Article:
The positive aspects of New Testament Christianity brings needed change. As Paul, the Apostle of Christ, presented the truth of God unto the Lord’s church at Corinth he was aware that they had been changed from a life of sin and rebellion against God to that of justification and sanctification in Christ:
Know ye not that the unrighteous shall not inherit the kingdom of God? Be not deceived: neither fornicators, nor idolaters, nor adulterers, nor effeminate, nor abusers of themselves with mankind, nor thieves, nor extortioners, shall inherit the kingdom of God. And such were some of you: but ye are washed, but ye are sanctified, but ye are justified in the name of the Lord Jesus, and by the Spirit of our God (1 Cor. 6:9-11).
Sin is a horrible thing. It corrupts humanity and destroys our innocence, alienating us from the fellowship of God (Rom. 3:23). If we remain in this lost condition we will die condemned in our sins. We will stand in judgment before Christ and face condemnation in Hell for all eternity (Rom. 6:23).
Eternal life is the total opposite of a Christless and hopeless eternity. That life will be given in the hereafter to those who have obeyed the gospel of Christ, having their sins pardoned by the blood of Christ and made fit for fellowship with God. This is referred to from two different perspectives; (1) Conversion (epistrepho) translated to turn or return, and (2) to have one’s sins blotted out (exaleipho) which is translated to obliterate, erase, wipe away, or blot out.
There are two sides to Salvation: Our side in turning to God through gospel obedience and God’s side of divine forgiveness. New Testament Christianity has a specific purpose—to bring change to individuals. God does not save anyone in his sins. He has a divine plan to save individuals from their sins through the blood of Christ as such salvation is found through its purchase price located within the New Testament church (Acts 20:28).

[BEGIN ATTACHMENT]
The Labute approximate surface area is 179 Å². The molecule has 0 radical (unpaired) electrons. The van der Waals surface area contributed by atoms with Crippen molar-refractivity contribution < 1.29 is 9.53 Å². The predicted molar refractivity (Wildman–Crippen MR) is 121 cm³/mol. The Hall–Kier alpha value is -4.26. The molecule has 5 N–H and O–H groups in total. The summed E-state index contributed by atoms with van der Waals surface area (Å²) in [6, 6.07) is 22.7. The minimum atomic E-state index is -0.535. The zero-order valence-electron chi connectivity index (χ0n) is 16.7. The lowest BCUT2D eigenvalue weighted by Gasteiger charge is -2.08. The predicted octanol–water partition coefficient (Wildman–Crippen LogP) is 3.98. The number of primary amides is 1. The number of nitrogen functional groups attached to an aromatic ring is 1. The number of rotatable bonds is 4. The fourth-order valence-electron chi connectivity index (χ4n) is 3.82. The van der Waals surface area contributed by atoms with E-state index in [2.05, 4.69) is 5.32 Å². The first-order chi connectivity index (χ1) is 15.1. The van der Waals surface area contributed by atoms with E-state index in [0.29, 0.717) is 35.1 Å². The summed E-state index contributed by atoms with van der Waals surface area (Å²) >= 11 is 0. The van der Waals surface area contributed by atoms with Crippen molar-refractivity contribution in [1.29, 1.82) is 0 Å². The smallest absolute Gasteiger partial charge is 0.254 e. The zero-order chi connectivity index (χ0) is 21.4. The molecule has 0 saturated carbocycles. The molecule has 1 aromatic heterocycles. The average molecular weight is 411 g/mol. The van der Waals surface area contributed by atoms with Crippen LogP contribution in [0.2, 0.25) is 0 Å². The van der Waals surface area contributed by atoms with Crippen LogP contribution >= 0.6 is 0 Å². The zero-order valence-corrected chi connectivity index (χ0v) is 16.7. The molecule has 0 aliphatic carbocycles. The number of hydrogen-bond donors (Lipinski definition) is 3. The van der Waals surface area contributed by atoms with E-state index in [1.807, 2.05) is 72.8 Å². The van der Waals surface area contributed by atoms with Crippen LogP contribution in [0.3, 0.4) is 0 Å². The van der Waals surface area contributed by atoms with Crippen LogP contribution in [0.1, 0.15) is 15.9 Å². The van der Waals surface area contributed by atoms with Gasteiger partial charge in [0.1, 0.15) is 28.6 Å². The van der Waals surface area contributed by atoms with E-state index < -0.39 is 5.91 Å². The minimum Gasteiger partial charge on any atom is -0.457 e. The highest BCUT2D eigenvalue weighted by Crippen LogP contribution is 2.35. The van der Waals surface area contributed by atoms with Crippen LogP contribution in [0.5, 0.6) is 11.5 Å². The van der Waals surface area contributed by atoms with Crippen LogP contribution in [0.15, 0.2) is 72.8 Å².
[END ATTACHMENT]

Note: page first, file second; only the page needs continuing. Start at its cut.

Let us note how New Testament Christianity is designed for individuals to bring about change in their lives by conversion to truth which, through obedience to the Gospel of Christ, brings salvation from sin in God blotting out, obliterating, wiping out, erasing all of one’s sins.
There Must be a Change of Trust
When we discuss the aspect of trust we are speaking with reference to one’s faith (pistis). Faith is not a blind leap into the dark as Existentialism falsely affirms. Faith is established upon both evidence and knowledge (Heb. 11:1-4). Without faith one cannot please God (Heb. 11:6). To be saved from sin one must have faith or trust in Christ (John 8:24). While faith is essential faith only will not save (John 1:12; Jas. 2:24).
There Must be a Change of Mind
The New Testament refers to the change of mind as that of repentance (metanoia). When one repents he changes his mind about sin—he looks upon sin differently and determines to cease sinning. One can never change his relationship to God without repentance (Acts 3:19-21; 2 Cor. 7:10). Repentance is a decision to give up sin.
There Must be a Decision to Form a New Lifestyle
Conversion necessitates a turning or return to God (epistrepho), Acts 3:19. When one repents there is a change in his living (Rom. 6:14-18, 21-22; Matt. 21:28-31). New Testament Christianity demands a different lifestyle. When one never attempts to change his lifestyle scriptural conversion does not take place.
New Testament Christianity Gives a New Purpose for Living
When one is not living a life for God there is no true purpose for living. But that is not the case for those who become Christians—members of the Lord’s church. They have a true purpose for life that the non-Christian or the fallen, unfaithful child of God does not have and truly cannot enjoy (Philp. 1:21; 4:5-9).
There Must be a Change in Loyalty Producing a New Allegiance
Consider the aspect of confessing Christ as it relates to Salvation (Acts 8:26-40). That is based upon our faith in Christ and his death burial and resurrection from death (Rom. 10:9). This confession is unto salvation (Rom. 10:10). One cannot be baptized properly without making that confession.
There Must be a Change in Relationship
This change takes place when one receives New Testament baptism as a penitent, having confessed, believer in Christ. One is baptized into fellowship with the Godhead (Matt. 28:18-10); to receive salvation from past sins (Mark 16:16; 1 Pet. 3:21); to receive remission or forgiveness of sins (Acts 2:38); to have one’s sins washed away by the blood of Christ (Acts 22:16); to receive the benefits of the death of Christ (Rom. 6:3-7); to enter the fellowship of Christ (Gal. 3:27); to enter into the New Testament church wherein salvation is found (1 Cor. 12:13; Eph. 1:22-23; 4:4; 5:23; Acts 2:47). If one has fallen away from Christ restoration to this relationship is made possible through repentance of sin, confession of sin, and prayer (Acts 8:22; 1 John 1:6-10).